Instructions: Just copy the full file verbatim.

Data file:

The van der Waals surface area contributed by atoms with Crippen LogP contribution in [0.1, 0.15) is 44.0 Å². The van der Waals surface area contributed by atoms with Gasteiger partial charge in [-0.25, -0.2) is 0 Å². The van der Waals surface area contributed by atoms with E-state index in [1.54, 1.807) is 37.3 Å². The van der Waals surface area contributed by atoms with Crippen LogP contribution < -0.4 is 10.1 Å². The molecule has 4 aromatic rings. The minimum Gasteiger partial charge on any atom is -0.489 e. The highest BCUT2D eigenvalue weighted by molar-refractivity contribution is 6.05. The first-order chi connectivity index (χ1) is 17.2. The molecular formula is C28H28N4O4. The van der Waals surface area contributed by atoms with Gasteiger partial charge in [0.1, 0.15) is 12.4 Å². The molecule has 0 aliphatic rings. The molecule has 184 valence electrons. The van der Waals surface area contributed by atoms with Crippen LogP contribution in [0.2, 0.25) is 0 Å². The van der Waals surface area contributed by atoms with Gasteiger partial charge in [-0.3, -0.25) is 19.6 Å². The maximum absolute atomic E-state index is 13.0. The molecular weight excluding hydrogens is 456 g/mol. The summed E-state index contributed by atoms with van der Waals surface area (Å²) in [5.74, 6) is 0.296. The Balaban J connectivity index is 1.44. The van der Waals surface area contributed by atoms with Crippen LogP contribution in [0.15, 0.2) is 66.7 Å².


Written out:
The van der Waals surface area contributed by atoms with Crippen LogP contribution in [0.1, 0.15) is 44.0 Å². The van der Waals surface area contributed by atoms with Gasteiger partial charge in [-0.25, -0.2) is 0 Å². The van der Waals surface area contributed by atoms with E-state index in [1.54, 1.807) is 37.3 Å². The van der Waals surface area contributed by atoms with Crippen LogP contribution < -0.4 is 10.1 Å². The molecule has 4 aromatic rings. The minimum Gasteiger partial charge on any atom is -0.489 e. The highest BCUT2D eigenvalue weighted by molar-refractivity contribution is 6.05. The first-order chi connectivity index (χ1) is 17.2. The molecular formula is C28H28N4O4. The van der Waals surface area contributed by atoms with Gasteiger partial charge in [0.1, 0.15) is 12.4 Å². The molecule has 0 aliphatic rings. The molecule has 184 valence electrons. The van der Waals surface area contributed by atoms with Crippen LogP contribution in [0.2, 0.25) is 0 Å². The van der Waals surface area contributed by atoms with Gasteiger partial charge in [-0.3, -0.25) is 19.6 Å². The maximum absolute atomic E-state index is 13.0. The molecular weight excluding hydrogens is 456 g/mol. The summed E-state index contributed by atoms with van der Waals surface area (Å²) in [5.74, 6) is 0.296. The Balaban J connectivity index is 1.44. The van der Waals surface area contributed by atoms with Crippen LogP contribution in [0.15, 0.2) is 66.7 Å².